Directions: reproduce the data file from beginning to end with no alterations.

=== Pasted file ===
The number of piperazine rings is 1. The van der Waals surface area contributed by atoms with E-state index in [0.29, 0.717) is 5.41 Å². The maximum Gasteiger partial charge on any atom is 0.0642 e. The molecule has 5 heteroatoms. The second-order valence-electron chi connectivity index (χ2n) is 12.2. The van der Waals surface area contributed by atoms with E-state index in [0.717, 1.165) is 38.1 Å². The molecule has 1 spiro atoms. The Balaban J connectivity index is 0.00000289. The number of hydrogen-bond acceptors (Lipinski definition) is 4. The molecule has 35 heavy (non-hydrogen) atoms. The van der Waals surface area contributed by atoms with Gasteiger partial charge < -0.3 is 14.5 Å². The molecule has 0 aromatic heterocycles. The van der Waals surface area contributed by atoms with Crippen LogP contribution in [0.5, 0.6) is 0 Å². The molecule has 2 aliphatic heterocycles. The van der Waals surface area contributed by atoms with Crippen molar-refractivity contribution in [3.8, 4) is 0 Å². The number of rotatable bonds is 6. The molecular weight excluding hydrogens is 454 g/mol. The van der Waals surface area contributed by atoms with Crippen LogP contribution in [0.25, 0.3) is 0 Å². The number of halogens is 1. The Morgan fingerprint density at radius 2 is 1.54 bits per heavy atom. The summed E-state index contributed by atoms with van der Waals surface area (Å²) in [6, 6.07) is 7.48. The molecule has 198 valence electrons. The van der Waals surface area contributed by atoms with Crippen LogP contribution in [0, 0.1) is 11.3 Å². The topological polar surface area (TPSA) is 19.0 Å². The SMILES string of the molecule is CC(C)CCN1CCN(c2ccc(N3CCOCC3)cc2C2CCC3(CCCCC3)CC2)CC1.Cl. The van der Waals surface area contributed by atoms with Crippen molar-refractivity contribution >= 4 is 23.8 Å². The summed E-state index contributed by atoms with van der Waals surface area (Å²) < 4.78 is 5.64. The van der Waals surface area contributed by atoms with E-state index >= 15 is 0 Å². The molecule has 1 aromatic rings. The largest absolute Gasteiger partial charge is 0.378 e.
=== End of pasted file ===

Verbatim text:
The number of piperazine rings is 1. The van der Waals surface area contributed by atoms with E-state index in [0.29, 0.717) is 5.41 Å². The maximum Gasteiger partial charge on any atom is 0.0642 e. The molecule has 5 heteroatoms. The second-order valence-electron chi connectivity index (χ2n) is 12.2. The van der Waals surface area contributed by atoms with E-state index in [0.717, 1.165) is 38.1 Å². The molecule has 1 spiro atoms. The Balaban J connectivity index is 0.00000289. The number of hydrogen-bond acceptors (Lipinski definition) is 4. The molecule has 35 heavy (non-hydrogen) atoms. The van der Waals surface area contributed by atoms with Gasteiger partial charge < -0.3 is 14.5 Å². The molecule has 0 aromatic heterocycles. The van der Waals surface area contributed by atoms with Crippen LogP contribution in [0.5, 0.6) is 0 Å². The molecule has 2 aliphatic heterocycles. The van der Waals surface area contributed by atoms with Crippen molar-refractivity contribution in [3.8, 4) is 0 Å². The number of rotatable bonds is 6. The molecular weight excluding hydrogens is 454 g/mol. The van der Waals surface area contributed by atoms with Crippen LogP contribution in [0.25, 0.3) is 0 Å². The number of halogens is 1. The Morgan fingerprint density at radius 2 is 1.54 bits per heavy atom. The summed E-state index contributed by atoms with van der Waals surface area (Å²) in [6, 6.07) is 7.48. The molecule has 198 valence electrons. The van der Waals surface area contributed by atoms with Crippen LogP contribution in [0, 0.1) is 11.3 Å². The topological polar surface area (TPSA) is 19.0 Å². The SMILES string of the molecule is CC(C)CCN1CCN(c2ccc(N3CCOCC3)cc2C2CCC3(CCCCC3)CC2)CC1.Cl. The van der Waals surface area contributed by atoms with Crippen molar-refractivity contribution >= 4 is 23.8 Å². The summed E-state index contributed by atoms with van der Waals surface area (Å²) < 4.78 is 5.64. The van der Waals surface area contributed by atoms with E-state index >= 15 is 0 Å². The molecule has 1 aromatic rings. The largest absolute Gasteiger partial charge is 0.378 e.